The Painful Big Toe
What is it?
Pain in the big toe is generally caused by damage within the joint between the big toe and the foot. Other causes of pain in the big toe can be an acute swelling of the big toe such as in gout or a problems with the sesamoids.
The sesamoids are small bones under the big toe that work in the same way as your knee cap. Damage to these bones can be subtle and is something I always look out for when assessing your big toe.
Why does it happen?
Damage can be age related wear and tear, suffering from repeated bouts of gout or old injuries to the big toe. However, most cases are partly genetic and run in families. Most people initially complain of pain when the big toe is bent up such as standing on tip toes or more commonly running but as the condition becomes worse patients can end up in constant pain.
How can I treat it?
The first stage is a careful assessment as to exactly what is causing the pain and if there is wear in the joint exactly how bad it is. There are a number of non-surgical options which can really help in relieving the pain in the big toe and I like to try these first to see if they will relieve the pain for you. As the pain is usually caused by excessive bending of the toe, a stiff insole can reduce the movement and help with the pain, I organise these treatments through a good podiatrist. If the main issue is pain rather than stiffness an injection into the joint can reduce inflammation and my preference for the big toe is a joint fluid substitute known as hyaluronric acid rather than a steroid injection as I feel this is a more natural product. I will explain this to you in detail if it is an appropriate option.
What does surgery involve?
If pain and stiffness are not settling with the non-surgical techniques, I utilise different surgical options depending on the severity of the disease. If the main problem is a lump of bone at the top of the toe and pain on bending, I perform a keyhole bump removal using a small burr.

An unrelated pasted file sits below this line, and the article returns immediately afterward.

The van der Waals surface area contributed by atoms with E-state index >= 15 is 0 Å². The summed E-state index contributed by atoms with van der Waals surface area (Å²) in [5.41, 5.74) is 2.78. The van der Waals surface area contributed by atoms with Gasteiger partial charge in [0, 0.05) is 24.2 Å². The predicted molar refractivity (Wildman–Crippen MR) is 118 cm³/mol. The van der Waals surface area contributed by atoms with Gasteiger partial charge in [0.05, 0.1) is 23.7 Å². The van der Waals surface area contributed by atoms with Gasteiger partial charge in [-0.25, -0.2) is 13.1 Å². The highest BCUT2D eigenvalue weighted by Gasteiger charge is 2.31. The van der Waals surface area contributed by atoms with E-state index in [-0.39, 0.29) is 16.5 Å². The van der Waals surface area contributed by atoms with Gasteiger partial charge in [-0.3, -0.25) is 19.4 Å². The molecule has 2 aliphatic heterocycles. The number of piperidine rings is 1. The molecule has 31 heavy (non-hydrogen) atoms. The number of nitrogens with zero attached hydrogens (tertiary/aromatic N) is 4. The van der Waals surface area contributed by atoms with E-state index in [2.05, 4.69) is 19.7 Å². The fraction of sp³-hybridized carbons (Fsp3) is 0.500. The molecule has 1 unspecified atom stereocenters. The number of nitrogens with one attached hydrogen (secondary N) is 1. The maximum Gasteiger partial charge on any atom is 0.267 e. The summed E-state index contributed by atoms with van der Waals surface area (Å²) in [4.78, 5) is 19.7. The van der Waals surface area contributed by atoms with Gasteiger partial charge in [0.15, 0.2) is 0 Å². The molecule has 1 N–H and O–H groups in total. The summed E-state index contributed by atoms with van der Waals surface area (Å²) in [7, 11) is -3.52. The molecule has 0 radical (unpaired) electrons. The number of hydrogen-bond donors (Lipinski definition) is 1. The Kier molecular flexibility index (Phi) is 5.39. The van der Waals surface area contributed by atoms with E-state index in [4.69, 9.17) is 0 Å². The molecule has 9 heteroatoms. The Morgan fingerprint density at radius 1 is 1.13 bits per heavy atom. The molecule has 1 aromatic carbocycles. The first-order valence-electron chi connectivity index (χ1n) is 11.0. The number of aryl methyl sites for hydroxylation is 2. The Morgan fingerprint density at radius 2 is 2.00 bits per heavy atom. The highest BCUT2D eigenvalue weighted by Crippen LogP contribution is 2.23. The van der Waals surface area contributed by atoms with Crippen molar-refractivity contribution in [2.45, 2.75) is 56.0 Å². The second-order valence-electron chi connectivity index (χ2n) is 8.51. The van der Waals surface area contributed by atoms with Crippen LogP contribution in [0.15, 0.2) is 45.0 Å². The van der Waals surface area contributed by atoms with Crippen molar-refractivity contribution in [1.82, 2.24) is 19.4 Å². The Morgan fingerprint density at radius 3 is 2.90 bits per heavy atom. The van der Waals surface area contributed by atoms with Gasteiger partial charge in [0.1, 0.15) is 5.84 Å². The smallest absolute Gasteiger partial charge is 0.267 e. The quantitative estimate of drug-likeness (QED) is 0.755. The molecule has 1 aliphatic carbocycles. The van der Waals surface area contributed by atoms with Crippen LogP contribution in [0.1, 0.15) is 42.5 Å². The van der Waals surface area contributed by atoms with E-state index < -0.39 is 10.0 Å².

This is an advance on a well-recognised technique known as a cheilectomy but is much less invasive and allows early movement and stretching which is good for rehabilitation. If the joint is significantly damaged, I consider either joint replacement or fusion.
Joint replacement or joint fusion?
Whilst training in Edinburgh, I published the 15 year results of a randomised controlled trial of joint replacement vs fusion of the big toe. This is the longest follow up of this type of study in the world literature. I found that a successful joint replacement works as well but not better than a joint fusion and failure of joint replacements is more common and can lead to long term problems.
Having said that a new type of joint replacement for the big toe has been available for the last 5 years and has very promising results.
I now offer Cartiva replacement to patients with severe arthritis who wish to maintain a degree of movement in their toe. Although there is still a risk of requiring further surgery this implant is much more straightforward to redo than previous joint replacements and revision rates have been lower than for classic joint replacements.
Fusions still remain the gold standard with reliable pain free recovery and good function.
Post op recovery
The recovery after big toe surgery will be dependent on the type of procedure you have (least for keyhole bumpectomy, more for Cartiva and the most for fusion) but with all procedures you will be in and out of the hospital the same day and be fully recovered within 3-4 months. We will discuss your recovery in detail and I will give you a personalised plan for your rehabilitation depending on what you want to achieve.
Risks and complications
There are risks to all surgery and conservative measures should be tried when possible. If surgery is an option, we will discuss all of the pros and cons and the risks that are specific to you in detail. Specific risks of this procedure are-
For keyhole surgery the main risks are skin damage from the burr and damage to tendons. This is uncommon and the techniques are performed with a specific aim to avoid these complications.
For Cartiva the most common complication is ongoing pain and requirement for revision to fusion. This is in about 10% of cases at 5 years.
For fusions occasionally they do not heal leading to having to redo the procedure. I use strong fixation with screws and a low profile plate to minimise this risk.